Uuqutiiq: Bumblebee

Uuqutiit amlertaartut kiagmi.: There are lots of bumble bees in the summertime.

Bumblebees (Bombus sp.) play an important role in the ecology of Alaska’s terrestrial environments. The further north you move, the fewer pollinators there are. In Alaska, bumblebees and hoverflies do much of the pollinating. Bumblebees have a fury black and yellow body and transparent wings. These social insects search flowers for nectar, which they drink with a long tongue. In the process, their hairy bodies become smeared with pollen, which they spread among other plants as they travel and feed.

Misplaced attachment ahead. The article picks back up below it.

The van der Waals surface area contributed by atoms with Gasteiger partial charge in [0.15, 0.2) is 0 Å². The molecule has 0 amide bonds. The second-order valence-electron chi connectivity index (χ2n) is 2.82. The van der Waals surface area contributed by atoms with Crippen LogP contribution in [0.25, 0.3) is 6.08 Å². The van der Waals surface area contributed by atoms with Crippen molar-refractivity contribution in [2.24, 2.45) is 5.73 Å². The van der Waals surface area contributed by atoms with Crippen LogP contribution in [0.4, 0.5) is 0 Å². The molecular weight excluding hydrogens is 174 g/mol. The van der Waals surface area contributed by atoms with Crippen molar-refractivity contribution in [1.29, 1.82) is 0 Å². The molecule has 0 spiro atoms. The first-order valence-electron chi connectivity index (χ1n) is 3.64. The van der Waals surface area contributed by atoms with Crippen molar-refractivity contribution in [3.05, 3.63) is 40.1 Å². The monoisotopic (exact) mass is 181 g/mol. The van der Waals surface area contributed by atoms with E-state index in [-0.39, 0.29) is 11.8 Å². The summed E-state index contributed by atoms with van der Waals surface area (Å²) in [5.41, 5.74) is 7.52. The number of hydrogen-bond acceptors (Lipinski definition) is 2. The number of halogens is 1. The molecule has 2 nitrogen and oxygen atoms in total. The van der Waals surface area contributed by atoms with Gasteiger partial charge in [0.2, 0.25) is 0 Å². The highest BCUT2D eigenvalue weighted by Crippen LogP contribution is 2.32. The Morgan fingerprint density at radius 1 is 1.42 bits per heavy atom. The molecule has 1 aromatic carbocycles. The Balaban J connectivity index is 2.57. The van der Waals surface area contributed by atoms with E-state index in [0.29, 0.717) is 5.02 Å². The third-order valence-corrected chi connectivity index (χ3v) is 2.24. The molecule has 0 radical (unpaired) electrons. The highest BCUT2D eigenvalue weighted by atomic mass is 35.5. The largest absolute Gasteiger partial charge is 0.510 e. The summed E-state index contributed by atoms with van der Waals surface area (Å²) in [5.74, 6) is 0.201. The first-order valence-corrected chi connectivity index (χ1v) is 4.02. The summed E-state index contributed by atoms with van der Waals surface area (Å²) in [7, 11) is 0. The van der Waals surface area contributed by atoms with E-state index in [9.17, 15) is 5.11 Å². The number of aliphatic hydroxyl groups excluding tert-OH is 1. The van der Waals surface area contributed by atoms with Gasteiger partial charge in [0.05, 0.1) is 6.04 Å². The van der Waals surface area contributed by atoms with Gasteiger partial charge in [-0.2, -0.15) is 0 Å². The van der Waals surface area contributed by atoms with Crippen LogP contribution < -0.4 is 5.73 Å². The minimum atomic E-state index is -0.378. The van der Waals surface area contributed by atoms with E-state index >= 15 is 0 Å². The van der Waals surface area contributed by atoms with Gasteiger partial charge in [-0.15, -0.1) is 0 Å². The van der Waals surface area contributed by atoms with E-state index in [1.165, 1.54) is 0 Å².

A fear of bees pervades the Eskimo world, where dead bees were once used in amulets and shamans’ paraphernalia. An Alutiiq Elder reports that bumblebees are “bad, bad, bad.” This may be because bees drink the nectar of the monkshood plant. This plant is the source of aconite, the extremely potent nerve toxin once used in killing whales. The fact that bees can subsist from this deadly plant may make them dangerous.

In the Aleutian chain, bumblebees were associated with weaponry and their legs were used in whaling poisons. Like a poisoned spear, the bumblebee deeply penetrates a flower where he remains to do his work. In the traditional language of the Aleutian Chain, the term for the monkshood plant translates literally as “the house of the bumblebee.”

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